Arts & Entertainment

Your complete guide to Penang's art exhibitions, theatre plays, musicals, comedy, movie reviews and film trailers

Penang's best art galleries
Art

Penang's best art galleries

Your art appreciation begins now

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50 things to do in Penang: Arts and culture
Things to do

50 things to do in Penang: Arts and culture

Here's how you can channel your inner culture vulture

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Street art by Ernest Zacharevic
Art

Street art by Ernest Zacharevic

A look at Penang's most photogenic graffiti art

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Independent bookshops in Penang
Shopping

Independent bookshops in Penang

Where you can score some inspirational reads

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Street art in Penang
Art

Street art in Penang

A guide to George Town's glorious street art

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Latest film reviews and releases

Green Room
Film

Green Room

The Ain’t Rights are the fictional punk band at the heart of Jeremy Saulnier’s defiantly unmusical yet gripping indie thriller, and the group’s members seem scrappy enough. They siphon gas from strangers’ cars for their dilapidated touring van and sulk their way through podcast interviews. Onstage in an Oregon shithole of a bar, they antagonize the skinhead crowd and flee to their backstage dressing room. That’s when things get interesting in 'Green Room', a smart movie that’s obliquely about the rage that can fuel violence as well as art. It’s a thin line between the two, represented by the locked door to the band’s private space, one that feels increasingly fragile. The club’s proprietor, played by a malevolent Patrick Stewart, turns out to be a white supremacist of scary authority; before he even needs to say 'make it so', minions assemble to take out the group, for no just reason at all. Special mention should be made of the absolutely disgusting gore effects – arm slashings and belly slicings – achieved by a makeup department clearly in thrall of old-school craft. This is a brutal movie that finds unusual freedom in limitations, as do wiry bassist Pat (Anton Yelchin) and bleach-blond concert attendee Amber (Imogen Poots), who both turn out to be pretty handy with weapons. Chalk it up to their killer instincts.

Time Out says
  • 4 out of 5 stars
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Suicide Squad
Film

Suicide Squad

The big fear about the punky, not-for-kids comic-book movie Suicide Squad was that it might be too try-hard: Hollywood awkwardly slumming it with the alt crowd. But this loony wise-cracking DC Comics story, directed with anti-glossy grit by David Ayer (End of Watch, Fury), plays like a twisted B-side to some of the slicker movies in the comics world. “You want to put our national security in the hands of witches, gang-bangers and crocodiles?” asks one government official as ruthless high-up Amanda Waller (Viola Davis) – the baddest badass in a movie full of them – introduces her scheme. Law and order is crumbling after Batman v Superman, and Waller intends to assemble a ragtag band of sicko ‘meta-humans’ to fight evil. One by one, the Squad is gathered. Will Smith is former gang member Deadshot; Margot Robbie is psychiatrist turned psychopath Harley Quinn; Adewale Akinnuoye-Agbaje is Killer Croc; and so on. Waller has a second trick up her sleeve: she controls Enchantress (Cara Delevingne), an archaeologist by day, possessed shape-shifter after hours. This is Batman’s world, and the chiselled guy (aka Ben Affleck) pops up but ends up looking like the square guy at a cool party. The soundtrack – Rolling Stones, The White Stripes, Eminem – says a lot about where this movie pitches itself: playfully fun in a Tarantino-lite sort of way. And it’s not all ultra-violence: each member of the Squad secretly dreams of a family, a fitted kitchen and a garden. In the end, Suicide Squad e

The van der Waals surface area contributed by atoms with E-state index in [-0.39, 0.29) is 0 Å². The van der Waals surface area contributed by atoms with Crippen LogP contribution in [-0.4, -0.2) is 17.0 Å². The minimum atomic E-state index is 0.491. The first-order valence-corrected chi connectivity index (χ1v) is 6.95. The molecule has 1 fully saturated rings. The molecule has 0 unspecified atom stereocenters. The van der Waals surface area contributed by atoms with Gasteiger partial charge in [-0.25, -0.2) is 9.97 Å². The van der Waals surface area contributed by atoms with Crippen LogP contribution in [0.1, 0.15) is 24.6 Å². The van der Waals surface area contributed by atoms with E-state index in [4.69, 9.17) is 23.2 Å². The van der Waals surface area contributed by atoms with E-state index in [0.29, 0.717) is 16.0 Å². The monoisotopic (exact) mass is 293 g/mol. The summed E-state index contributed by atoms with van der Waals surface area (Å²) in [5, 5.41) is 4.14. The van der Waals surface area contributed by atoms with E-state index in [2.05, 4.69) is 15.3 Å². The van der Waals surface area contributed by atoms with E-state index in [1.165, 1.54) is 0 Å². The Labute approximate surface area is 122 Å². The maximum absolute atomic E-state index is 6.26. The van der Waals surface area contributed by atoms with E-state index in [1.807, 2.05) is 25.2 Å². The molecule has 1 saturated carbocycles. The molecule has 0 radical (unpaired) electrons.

Time Out says
  • 4 out of 5 stars
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The BFG
Film

The BFG

A little orphan girl is snatched from her bed late at night by a big-hearted vegetarian giant and whisked off to an unwelcoming land of over-sized cannibals in Roald Dahl's much-cherished 1982 book 'The BFG'.

Time Out says
  • 4 out of 5 stars
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Jason Bourne
Film

Jason Bourne

Matt Damon and Paul Greengrass prompted widespread surprise with their decision to return to the Bourne series, despite the neat closure of trilogy capper The Bourne Ultimatum.

Time Out says
  • 3 out of 5 stars
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Bad Moms
Film

Bad Moms

Although Bad Moms was written and directed by the creators of the uneven Hangover trilogy (Jon Lucas and Scott Moore), any hopes that it will play out as an estrogen-charged, drugs-and-booze-fueled farce are quickly squashed.

Time Out says
  • 2 out of 5 stars
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Star Trek Beyond
Film

Star Trek Beyond

Too much ambition can be a dangerous thing. The previous ‘Star Trek’ movie, 2013’s ‘Into Darkness’, was packed with it: a sprawling epic full of new worlds, violent consequences and hefty emotional moments. It was later – just a little unfairly – voted the worst Trek movie ever by some of the series’s most hardcore fans. So it’s a genuine pleasure to report that ‘Star Trek Beyond’ is not ambitious in the slightest – unless you count the filmmakers’ absolute commitment to making audiences grin, whoop, and bounce up and down in their seats.

Time Out says
  • 4 out of 5 stars
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See all Time Out film reviews